Mountain News: Vail Resorts CEO doesn't take bait, no complaint of regulation 

click to enlarge PHOTO BY JOEL BARDE - Rob Katz, CEO of Vail Resorts, recently met with the governors of Utah and Colorado. Katz is pictured here meeting with Pique's editorial team in May 2018.
  • photo by Joel Barde
  • Rob Katz, CEO of Vail Resorts, recently met with the governors of Utah and Colorado. Katz is pictured here meeting with Pique's editorial team in May 2018.

VAIL, Colo.—Rob Katz, the chief executive of Vail Resorts, was in Vail last week to talk with governors of Western states who had gathered for their annual summer conference.

The Vail Daily reported that Katz got questions from both Jared Polis, the Colorado governor and a Democrat, and Gary Herbert, the Utah governor and a Republican. Katz's company has ski areas in both states.

The Democratic governor asked Katz questions about preserving public lands near Vail, while the Republican governor asked if the ski industry can continue to grow given what he described as the rigidity of the current environmental regulations. Most Western ski areas operate primarily on federal lands.

Katz, reported the Daily, stuck to his talking points about the economic heft of the outdoor recreation industry but made it pretty clear where his company comes down. The greatest challenge to the ski industry, he said, is "first and foremost climate change," accompanied by weather and snowpack variability.

As for growth of ski areas, he said that Vail Resorts believes the sport does need to grow, and we also believe that it should be growing within its current footprint. The way to do that, he added, is to expand ski terrain within current boundaries and use technology and infrastructure upgrades to move people more efficiently within resorts.

But Katz also said that ski resorts need to expand their customers to include non-traditional customers.

"We have done a great job building within our existing consumer base, but our industry lacks diversity. Our partners are going into cities and providing gear and passes to Latino and African American communities to allow for greater accessibility to a wider community," he said, according to the Western Governors' Association daily summary.

The ski industry has been talking about being more inclusive since at least early in the 21st century—and with relatively little to show for it.

Avalanche debris blocks mountain trails, roads

TELLURIDE, Colo.—Debris and damage from avalanches continues to block mountain paths and roads in Colorado, the residue of an uncommonly snowy winter.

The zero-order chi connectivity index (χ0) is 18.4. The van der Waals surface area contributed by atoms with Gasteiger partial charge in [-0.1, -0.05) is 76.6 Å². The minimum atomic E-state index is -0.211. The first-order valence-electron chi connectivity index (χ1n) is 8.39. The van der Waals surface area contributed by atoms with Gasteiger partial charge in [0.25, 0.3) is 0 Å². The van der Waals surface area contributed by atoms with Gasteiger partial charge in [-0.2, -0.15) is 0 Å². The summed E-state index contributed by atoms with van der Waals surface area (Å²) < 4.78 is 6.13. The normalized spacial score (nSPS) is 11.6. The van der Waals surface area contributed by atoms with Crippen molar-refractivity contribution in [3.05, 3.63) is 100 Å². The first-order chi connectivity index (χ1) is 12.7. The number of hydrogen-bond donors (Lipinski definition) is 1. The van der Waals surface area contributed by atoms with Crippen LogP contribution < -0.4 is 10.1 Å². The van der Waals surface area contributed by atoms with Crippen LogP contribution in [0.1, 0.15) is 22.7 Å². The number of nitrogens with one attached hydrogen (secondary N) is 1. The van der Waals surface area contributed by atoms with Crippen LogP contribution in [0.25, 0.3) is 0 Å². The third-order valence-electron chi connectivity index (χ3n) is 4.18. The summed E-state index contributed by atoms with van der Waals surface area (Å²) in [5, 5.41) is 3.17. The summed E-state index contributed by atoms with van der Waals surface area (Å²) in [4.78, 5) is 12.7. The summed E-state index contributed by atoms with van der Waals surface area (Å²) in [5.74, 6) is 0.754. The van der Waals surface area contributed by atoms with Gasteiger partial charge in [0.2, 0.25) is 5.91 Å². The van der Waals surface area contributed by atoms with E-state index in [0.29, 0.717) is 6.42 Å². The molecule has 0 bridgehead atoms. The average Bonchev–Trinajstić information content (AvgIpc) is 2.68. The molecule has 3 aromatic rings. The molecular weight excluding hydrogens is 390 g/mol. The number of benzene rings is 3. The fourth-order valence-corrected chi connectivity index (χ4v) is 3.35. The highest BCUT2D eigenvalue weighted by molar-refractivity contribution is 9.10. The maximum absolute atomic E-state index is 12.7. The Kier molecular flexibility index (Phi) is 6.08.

Pearl Pass Road across the Elk Range, between Aspen and Crested Butte, may not be open at all this year. One of the slides that tumbled down into Castle Creek often does so, if not as wildly as it did this year, taking out aspen trees. But another massive slide punched a new path through a forest of spruce trees. Some were 30 metres high and may have been 200 years old.

All these giant sticks along with still melting snow remains at the bottom of the slopes, covering the road. There were also several slides above that monster. Pitkin County, however, will put little, if any, effort to getting the road open this summer, because of higher priorities, reported The Aspen Times.

Carl Buckingham, who seems to wear the title of mayor of Pearl Pass, although there is no town or even hamlet along the way, told the Times that the road is "one of the classic, hard-core Colorado four-wheel-drive trails. It's well used."

In the Bear Creek Valley, the backdrop for the Telluride Bluegrass Festival, the hiking trail remains blocked and will likely remain that way for some time. You can smell the cause of this blockade well before getting here: the powerful scent of acres and acres of fresh-hewn pine, reported Suzanne Cheavens of the Telluride Daily Planet. Lingering in mid-June was compacted snow, six-metre-deep, thick with wood.

"Trees—both aspens and conifers—are snapped like toothpicks everywhere you look, and an expanse of snow blanketed in pine needles and boughs stretches over the trail for about the length of a city block," she wrote.

A 10-kilometre path that runs parallel to Interstate 70 between Frisco and Copper Mountain also will likely remain blocked until probably mid-July. The pathway was buried under tons of debris in March, when all 23 chutes in Tenmile Canyon slid. The debris piles range from a few metres to up to more than six metres for about two kilometres.

The path is part of an extensive network of bicycle trails that would allow a person to pedal from Dillon and Breckenridge across Vail Pass and to Glenwood Canyon. The Vail Pass segment has been cleared.

Other roads have opened but belatedly. That includes Kebler Pass, near Crested Butte, which opened on June 13. But there have been later openings. In 1995, it remained closed until June. Two years prior to that, it remained closed to June 22, Marlene Crosby, the Gunnison County public works director, told the Crested Butte News.

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